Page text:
The Olympics is more than a competition among athletes with exceptional strength, skills and abilities. As previous Olympics have shown, there are other trials at play. For example, the Beijing Olympics was a test of resilience against airborne pollutants, other Olympics overcame logistical hurdles like making sure all the sporting venues and other infrastructure were built on time and all modern Olympics have faced security challenges. Now, the 2016 Rio Olympics might present a new test: the threat posed by antimicrobial resistance (AMR).
The potential for bacteria and other “bad bugs” to survive despite treatment with drugs intended to stop or kill them is likely to be one of the greatest global threats to public health and the economy in our lifetime. This threat was highlighted by an independent UK Review on AMR — the “O'Neill Review” — which was published in May 2016. RAND Europe's analysis for the O'Neill Review found that the potential costs of AMR globally could reach $3 trillion and cause a population decline of up to 10 million people per year if it is not addressed.
With only a couple of weeks before the Olympic Games begin, a group of Brazilian scientists detected drug-resistant bacteria growing off some of Rio de Janeiro's beaches, close to where it will host sporting events, such as sailing and wind-surfing. These “super bacteria” are believed to have entered the city's waterways through sewage from local hospitals, which was channelled into the bay, despite a commitment to clean up Rio's sanitation in the run-up to the Olympic Games.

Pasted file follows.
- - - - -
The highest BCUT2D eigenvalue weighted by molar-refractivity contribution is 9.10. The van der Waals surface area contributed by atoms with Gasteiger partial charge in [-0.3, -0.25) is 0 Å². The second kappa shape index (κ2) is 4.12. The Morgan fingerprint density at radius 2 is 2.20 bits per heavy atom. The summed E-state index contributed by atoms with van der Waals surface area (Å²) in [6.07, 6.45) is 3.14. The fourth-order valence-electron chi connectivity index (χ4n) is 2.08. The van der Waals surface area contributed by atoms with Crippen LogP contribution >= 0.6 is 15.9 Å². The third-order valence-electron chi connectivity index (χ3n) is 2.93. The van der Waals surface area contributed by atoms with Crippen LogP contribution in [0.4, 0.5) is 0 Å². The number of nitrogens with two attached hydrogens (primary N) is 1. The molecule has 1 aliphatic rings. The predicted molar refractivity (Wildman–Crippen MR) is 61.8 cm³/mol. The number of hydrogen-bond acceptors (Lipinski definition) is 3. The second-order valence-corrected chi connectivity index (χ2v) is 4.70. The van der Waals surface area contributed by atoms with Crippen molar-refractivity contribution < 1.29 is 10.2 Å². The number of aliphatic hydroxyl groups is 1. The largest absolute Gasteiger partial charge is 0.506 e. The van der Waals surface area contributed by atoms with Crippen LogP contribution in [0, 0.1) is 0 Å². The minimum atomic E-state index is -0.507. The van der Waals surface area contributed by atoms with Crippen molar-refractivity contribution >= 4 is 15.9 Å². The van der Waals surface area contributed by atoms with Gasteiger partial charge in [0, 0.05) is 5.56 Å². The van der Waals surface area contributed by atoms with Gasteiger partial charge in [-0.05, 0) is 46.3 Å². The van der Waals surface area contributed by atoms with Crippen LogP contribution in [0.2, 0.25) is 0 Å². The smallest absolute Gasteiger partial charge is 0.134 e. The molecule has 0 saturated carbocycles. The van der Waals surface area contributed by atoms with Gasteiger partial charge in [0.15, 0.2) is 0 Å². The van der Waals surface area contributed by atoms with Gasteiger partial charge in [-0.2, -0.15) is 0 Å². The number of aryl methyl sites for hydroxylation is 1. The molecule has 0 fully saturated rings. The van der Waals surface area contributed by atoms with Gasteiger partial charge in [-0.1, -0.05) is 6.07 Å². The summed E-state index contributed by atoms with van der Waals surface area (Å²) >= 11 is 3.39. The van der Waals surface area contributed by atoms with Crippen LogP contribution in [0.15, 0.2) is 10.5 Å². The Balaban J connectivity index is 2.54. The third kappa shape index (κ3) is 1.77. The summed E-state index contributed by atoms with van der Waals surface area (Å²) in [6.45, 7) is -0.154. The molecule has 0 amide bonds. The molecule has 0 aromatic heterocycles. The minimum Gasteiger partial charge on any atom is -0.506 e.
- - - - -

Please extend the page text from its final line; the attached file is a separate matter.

More of the “super bacteria” were also found in the Olympic lagoon where the rowing and canoeing events will take place. Even back in 2013, water samples showed that the lagoon was a potential breeding ground for drug-resistant bacteria, which could cause harm to humans, animals and the environment.
The threat posed by “super bacteria” has led to the U.S. rowing team developing antimicrobial suits to protect themselves as they train in the lagoon. Health experts believe that such measures will ultimately be futile. Longer-term initiatives after the Olympic Games will be required to manage the risks posed by the “super bacteria” in Rio de Janeiro.
International initiatives aim to tackle the threat of AMR, including the World Health Organisation's Global Action Plan on AMR, and the U.S. AMR National Action Plan. The EU's AMR Action Plan, which RAND Europe evaluated, has already made progress in addressing the problem of AMR at an EU level, focusing on the appropriate use of antimicrobials, infection prevention, surveillance, communication and the development of new antimicrobials. More concerted contributions and collaborations will be required to tackle AMR, particularly in low- and middle-income countries that have limited resources to respond to the AMR threat.
These efforts to tackle AMR should take a holistic approach that addresses human health, animal health and environmental issues related to AMR. This means not just focusing on the development of new antibiotics, but also paying attention to other issues, such as limiting the damage to the environment through effectively managing sewage and waste. The detection of AMR in Rio's water just weeks before the Olympics highlights how environmental problems accelerate the risk of AMR to humans and animals — a true challenge long after the Olympic torch is extinguished.
Jirka Taylor is an analyst at the nonprofit, nonpartisan RAND Corporation and Elta Smith is a research leader at RAND Europe.
This commentary originally appeared on Medical Xpress on July 28, 2016. Commentary gives RAND researchers a platform to convey insights based on their professional expertise and often on their peer-reviewed research and analysis.